Financial experts have predicted a recession, but some unique indicators may tell more

When the November jobs-report was better than expected, it helped financial experts decide what's happening with the economy. A lot of those experts predicted a recession this year, but that has not materialized yet. 

While a lot of those facts and figures aren't always easy to understand, there are some other unique indicators that can show what's going on with consumers.

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While shoppers are expected to spend 'big' for the holidays, a lot of them may overextend themselves to do it. Credit card debt already sits above $1 trillion, and a recent financial survey finds more than a third of consumers expect to carry holiday debt into the new year. 'How' we spend, and 'what' we buy, may give some insight into our economic health.

The idea gained traction with the so-called 'Lipstick Effect' that suggests dwindling trust in the economy prompts consumers to splurge on things that have less impact on their wallets, like quality lipstick.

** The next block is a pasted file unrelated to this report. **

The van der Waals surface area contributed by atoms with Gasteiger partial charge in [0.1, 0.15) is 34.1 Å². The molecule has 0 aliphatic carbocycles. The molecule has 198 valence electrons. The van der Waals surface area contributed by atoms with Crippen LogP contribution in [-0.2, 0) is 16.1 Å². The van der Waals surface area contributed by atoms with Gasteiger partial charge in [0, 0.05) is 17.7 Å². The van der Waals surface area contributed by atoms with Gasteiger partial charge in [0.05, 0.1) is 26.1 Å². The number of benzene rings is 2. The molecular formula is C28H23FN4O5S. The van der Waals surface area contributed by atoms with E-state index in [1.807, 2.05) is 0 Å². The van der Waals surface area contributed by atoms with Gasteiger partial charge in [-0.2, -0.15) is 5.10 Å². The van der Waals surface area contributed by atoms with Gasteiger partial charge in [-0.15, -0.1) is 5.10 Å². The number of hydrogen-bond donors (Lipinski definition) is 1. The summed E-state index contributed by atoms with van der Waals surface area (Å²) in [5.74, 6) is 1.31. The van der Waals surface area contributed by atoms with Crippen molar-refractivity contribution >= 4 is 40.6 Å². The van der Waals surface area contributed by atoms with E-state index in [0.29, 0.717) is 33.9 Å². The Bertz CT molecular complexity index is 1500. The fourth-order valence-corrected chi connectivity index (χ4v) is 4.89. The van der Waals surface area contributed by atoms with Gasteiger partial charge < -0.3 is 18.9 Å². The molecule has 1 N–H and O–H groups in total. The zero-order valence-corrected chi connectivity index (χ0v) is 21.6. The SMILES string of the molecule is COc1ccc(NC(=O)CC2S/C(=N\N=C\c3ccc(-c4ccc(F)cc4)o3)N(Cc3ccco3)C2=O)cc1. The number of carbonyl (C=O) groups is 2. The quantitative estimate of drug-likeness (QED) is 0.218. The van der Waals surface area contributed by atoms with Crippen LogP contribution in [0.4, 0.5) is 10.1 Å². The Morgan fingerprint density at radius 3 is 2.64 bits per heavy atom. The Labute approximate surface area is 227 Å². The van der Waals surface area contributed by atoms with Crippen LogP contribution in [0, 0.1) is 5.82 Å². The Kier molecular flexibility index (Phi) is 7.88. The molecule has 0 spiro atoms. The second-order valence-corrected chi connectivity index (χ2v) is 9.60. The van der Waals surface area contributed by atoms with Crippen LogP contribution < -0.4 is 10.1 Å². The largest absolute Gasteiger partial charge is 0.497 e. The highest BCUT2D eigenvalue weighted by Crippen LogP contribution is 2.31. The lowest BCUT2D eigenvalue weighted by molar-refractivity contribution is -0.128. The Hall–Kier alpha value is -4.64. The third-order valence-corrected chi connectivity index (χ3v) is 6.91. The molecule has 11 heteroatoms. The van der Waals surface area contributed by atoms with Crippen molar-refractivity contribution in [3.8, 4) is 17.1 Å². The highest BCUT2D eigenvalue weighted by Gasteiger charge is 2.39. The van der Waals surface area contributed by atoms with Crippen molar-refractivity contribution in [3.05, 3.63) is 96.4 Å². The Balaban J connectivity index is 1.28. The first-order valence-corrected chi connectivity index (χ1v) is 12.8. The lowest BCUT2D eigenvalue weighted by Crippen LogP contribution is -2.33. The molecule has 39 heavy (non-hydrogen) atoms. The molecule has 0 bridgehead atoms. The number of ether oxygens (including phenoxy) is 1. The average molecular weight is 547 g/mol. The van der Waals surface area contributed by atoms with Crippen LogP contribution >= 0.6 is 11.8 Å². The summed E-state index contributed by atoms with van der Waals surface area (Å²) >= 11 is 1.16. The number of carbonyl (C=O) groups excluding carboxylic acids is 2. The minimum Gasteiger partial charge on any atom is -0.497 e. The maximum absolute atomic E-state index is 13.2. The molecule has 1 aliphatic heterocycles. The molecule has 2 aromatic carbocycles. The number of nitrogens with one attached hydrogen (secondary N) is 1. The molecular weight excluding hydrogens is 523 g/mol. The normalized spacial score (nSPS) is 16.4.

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Financial planner Mike Crews says it's among indicators that can be closely watched. 

"That's going to be one of the last things that they're willing to cut, so that's the reason that we're looking at whether that's an indicator of recession, if people start cutting back in that area."

Other indicators include:
-Declining men's underwear sales. The product can be out of sight and out of mind, and not quickly replaced as they wear out.
- Tipping declines, as it's seen as a discretionary expense, by some.
- Dating habits change, as singles have less to spend on bars and clubs to meet someone.
- The company fridge fills-up, as more people save a buck by packing their lunch.

With 70% of the economy driven by consumer spending, these indicators can be a proverbial 'canary in a coal mine' that trouble may be ahead. 

"If we zero-in on some of these indexes, we can say, 'Hey, are we seeing a trend ahead of a more obvious trend that consumer spending is cutting back? Is that some signal that we're going into a recession?" says Crews.

Despite all that, it's important to note and remember that 'recessions' are a normal part of the economic cycle. They're going to happen. 

The last two were pretty harsh, but Crews believes the next one may happen in 2024 and be more mild. Either way, while official economic indicators are important, what you see, hear, and experience in day-to-day life will tell you a lot of what you need to know.